“Hey, I may only have 1,500 followers, but there are thousands of people with a hundred times that many. The Mountain Collective’s reach was magnified 30x by one tweet. There’s no reason that same thing couldn’t happen for my promotions as well.”

This applies to all sizes of resorts, but I think it carries an especially optimistic tone for the little guys.

  • Great one Gregg. This is a key line between mountains/businesses that are truly "winning at social", and those that are just "using social". Before hitting send on any tweet, the author should think "who other than our network (or within the network to ensure they see it) of relevance might find this to be useful?" and then cc that handle. Might it be the local baseball team, a news reporter/outlet, a celebrity, a non-profit, literally anything with a non overlapping audience. Twitter is the most powerful PR tool since the press release, but only if you aim before you fire.

    • Great follow up, Alex. That's exactly what I'm seeing. It's time to stop worrying so much about your follower count, start looking around and seeing how your content can be magnified and reach new people.

  • tendersandtrails

    Great article! This is exactly the reason why places like ski areas, adventure outfitters, and the like need to be active in social media, provide great and relevant content, and form relationships with their customers. You never know who might see that one post, tweet, video or whatever it is and decide to push it along for you, but it definitely won't happen if you don't put it out there in the first place.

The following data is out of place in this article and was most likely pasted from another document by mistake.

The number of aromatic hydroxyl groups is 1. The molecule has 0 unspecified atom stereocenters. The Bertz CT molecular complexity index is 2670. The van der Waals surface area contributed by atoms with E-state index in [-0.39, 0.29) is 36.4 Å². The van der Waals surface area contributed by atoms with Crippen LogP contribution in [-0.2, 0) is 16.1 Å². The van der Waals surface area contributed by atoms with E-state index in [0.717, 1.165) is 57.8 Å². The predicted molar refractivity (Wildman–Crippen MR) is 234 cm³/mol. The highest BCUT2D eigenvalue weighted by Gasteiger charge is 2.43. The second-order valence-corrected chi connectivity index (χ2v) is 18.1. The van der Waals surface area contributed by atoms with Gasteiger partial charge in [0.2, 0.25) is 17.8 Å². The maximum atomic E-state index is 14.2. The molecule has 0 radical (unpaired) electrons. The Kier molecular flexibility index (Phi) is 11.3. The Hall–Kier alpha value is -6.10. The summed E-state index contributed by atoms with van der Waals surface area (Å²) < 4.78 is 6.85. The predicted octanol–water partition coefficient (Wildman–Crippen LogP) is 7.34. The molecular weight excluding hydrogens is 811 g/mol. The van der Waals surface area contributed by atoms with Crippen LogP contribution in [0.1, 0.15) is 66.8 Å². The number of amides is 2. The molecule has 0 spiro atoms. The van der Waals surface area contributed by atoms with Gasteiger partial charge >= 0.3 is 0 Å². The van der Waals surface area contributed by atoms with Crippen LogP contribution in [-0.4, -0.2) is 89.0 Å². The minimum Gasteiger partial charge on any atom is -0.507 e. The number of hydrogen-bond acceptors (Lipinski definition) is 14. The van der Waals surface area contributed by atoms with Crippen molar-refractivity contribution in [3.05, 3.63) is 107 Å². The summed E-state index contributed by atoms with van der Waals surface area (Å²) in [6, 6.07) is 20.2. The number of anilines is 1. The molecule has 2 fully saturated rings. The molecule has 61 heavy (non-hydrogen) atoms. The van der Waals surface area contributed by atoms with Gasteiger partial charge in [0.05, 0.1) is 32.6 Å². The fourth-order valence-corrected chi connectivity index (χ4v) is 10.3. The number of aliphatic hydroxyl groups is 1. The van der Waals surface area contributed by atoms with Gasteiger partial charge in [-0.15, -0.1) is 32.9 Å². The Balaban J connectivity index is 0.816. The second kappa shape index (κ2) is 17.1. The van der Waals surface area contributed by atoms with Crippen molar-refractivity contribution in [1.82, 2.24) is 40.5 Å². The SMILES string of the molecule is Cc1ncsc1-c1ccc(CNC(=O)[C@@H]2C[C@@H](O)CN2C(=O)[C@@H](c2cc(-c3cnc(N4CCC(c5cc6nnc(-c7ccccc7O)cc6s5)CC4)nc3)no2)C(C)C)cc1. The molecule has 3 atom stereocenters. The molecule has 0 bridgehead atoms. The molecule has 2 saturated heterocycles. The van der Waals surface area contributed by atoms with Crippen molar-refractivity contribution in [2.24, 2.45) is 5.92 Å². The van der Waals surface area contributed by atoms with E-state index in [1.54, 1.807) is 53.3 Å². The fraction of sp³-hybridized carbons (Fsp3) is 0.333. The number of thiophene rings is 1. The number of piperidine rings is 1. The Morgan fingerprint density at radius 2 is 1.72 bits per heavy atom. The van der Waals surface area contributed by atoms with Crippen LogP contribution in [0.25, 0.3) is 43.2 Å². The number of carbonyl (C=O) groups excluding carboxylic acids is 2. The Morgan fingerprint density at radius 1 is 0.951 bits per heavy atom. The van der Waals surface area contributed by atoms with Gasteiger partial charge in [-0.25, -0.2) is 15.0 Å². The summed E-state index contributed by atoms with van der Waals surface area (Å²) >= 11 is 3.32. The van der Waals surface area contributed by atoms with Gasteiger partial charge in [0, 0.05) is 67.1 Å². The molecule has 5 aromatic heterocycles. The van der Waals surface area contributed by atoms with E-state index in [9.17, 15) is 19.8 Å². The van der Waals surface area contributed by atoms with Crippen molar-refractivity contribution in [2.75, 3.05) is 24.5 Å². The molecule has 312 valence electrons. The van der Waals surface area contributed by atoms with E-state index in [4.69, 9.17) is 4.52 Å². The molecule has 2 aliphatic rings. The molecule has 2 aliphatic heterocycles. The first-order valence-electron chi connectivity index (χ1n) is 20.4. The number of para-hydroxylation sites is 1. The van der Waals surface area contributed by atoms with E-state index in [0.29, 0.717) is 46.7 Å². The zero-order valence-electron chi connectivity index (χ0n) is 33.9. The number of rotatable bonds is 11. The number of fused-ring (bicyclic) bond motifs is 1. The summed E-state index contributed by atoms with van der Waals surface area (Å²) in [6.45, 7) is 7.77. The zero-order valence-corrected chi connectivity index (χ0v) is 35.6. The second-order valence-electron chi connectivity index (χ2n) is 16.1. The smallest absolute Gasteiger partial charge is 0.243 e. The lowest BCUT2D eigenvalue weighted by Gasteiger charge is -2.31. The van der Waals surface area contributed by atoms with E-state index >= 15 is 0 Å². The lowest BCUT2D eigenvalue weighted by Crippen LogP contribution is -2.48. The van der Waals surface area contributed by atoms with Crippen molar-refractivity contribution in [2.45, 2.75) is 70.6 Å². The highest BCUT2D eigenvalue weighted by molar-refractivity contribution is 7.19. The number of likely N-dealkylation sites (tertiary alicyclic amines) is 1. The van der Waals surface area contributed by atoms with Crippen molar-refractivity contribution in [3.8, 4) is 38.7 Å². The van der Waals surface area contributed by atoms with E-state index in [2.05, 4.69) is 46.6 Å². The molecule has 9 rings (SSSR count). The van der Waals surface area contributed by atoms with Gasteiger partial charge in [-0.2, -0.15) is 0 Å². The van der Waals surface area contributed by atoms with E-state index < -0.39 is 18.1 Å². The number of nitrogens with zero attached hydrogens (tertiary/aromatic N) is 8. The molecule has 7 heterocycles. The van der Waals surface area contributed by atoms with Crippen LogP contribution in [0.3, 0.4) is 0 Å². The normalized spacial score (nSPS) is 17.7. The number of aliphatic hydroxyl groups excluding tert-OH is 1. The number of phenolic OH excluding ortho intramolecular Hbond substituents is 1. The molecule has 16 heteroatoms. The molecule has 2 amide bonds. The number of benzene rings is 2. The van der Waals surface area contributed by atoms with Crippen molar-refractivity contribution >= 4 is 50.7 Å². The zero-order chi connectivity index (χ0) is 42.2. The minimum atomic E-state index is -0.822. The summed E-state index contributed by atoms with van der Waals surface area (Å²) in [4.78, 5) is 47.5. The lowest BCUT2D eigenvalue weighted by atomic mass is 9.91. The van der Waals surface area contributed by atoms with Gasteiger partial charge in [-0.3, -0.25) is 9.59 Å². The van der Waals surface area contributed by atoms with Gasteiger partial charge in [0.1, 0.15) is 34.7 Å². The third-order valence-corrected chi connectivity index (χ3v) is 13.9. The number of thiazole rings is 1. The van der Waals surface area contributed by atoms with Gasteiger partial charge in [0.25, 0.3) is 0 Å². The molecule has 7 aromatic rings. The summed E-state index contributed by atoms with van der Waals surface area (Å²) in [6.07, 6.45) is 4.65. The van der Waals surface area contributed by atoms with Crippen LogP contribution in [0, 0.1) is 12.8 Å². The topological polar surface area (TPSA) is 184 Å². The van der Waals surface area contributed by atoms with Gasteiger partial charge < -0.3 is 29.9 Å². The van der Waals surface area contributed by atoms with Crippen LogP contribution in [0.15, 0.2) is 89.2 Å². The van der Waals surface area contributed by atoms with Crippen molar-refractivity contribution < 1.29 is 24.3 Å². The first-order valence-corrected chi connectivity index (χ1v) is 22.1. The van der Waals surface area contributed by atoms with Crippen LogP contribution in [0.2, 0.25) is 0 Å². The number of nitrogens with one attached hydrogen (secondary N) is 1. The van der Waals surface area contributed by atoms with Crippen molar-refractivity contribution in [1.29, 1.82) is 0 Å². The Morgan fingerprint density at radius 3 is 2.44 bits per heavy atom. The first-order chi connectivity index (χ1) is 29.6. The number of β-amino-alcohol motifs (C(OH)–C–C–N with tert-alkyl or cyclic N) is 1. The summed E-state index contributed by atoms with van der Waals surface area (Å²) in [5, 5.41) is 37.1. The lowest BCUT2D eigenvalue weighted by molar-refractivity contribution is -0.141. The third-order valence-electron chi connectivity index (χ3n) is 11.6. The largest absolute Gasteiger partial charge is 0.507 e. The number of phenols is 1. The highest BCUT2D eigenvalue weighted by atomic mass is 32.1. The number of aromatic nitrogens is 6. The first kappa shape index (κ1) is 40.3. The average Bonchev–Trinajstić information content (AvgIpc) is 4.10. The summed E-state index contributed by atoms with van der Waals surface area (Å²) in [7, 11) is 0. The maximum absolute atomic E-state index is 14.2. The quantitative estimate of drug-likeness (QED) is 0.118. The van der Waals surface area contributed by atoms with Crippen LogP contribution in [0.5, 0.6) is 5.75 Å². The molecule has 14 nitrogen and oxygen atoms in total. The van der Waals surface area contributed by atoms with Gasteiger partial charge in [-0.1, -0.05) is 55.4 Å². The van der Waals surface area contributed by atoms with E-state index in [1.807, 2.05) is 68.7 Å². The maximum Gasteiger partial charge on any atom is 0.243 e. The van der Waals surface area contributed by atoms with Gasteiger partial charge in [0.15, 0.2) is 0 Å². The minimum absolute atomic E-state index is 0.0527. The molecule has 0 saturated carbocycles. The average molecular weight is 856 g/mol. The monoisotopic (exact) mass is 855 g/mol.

• tendersandtrails

    That's true. In the end, there is absolutely no harm in forming strong bonds with the people you interact with, whether they're investors, customers, organizations, bloggers, or a few thousand Twitter fans.

    It's funny. I always forget as a blogger how often I'm the one with that strong relationship with a specific company. I'll promote them like crazy just because they made me feel like a unique customer to them, but then on the flip side there's companies I really dislike even mentioning because I can't get a peep from them when I have a legitimate question!

  • Christian Knapp

    Great post Gregg, and not just because it referenced the Mountain Collective. Case in point, when Lance Armstrong tweeted that he was going to ride in the Aspen/Snowmass Power of Four mountain bike race on the same day he was headline news in the NY Times it crashed the website and generated incredible amounts of press and social media coverage. Trying to harness the power of social influencers is no easy task but it can be incredibly powerful if executed correctly and those relationship are cultivated over time.

    • Christian, I saw that tweet but didn't realize the consequences. That's awesome.

      • Not awesome if you're the one trying to keep the site live. Thanks to Lance's tweet and the subsequent RT's from his many popular cyclist followers, the potential reach on that tweet alone was about 12m twitter users. Did they all see it, certainly not. But it was enough to knock the load balancer for a loop and take the site down.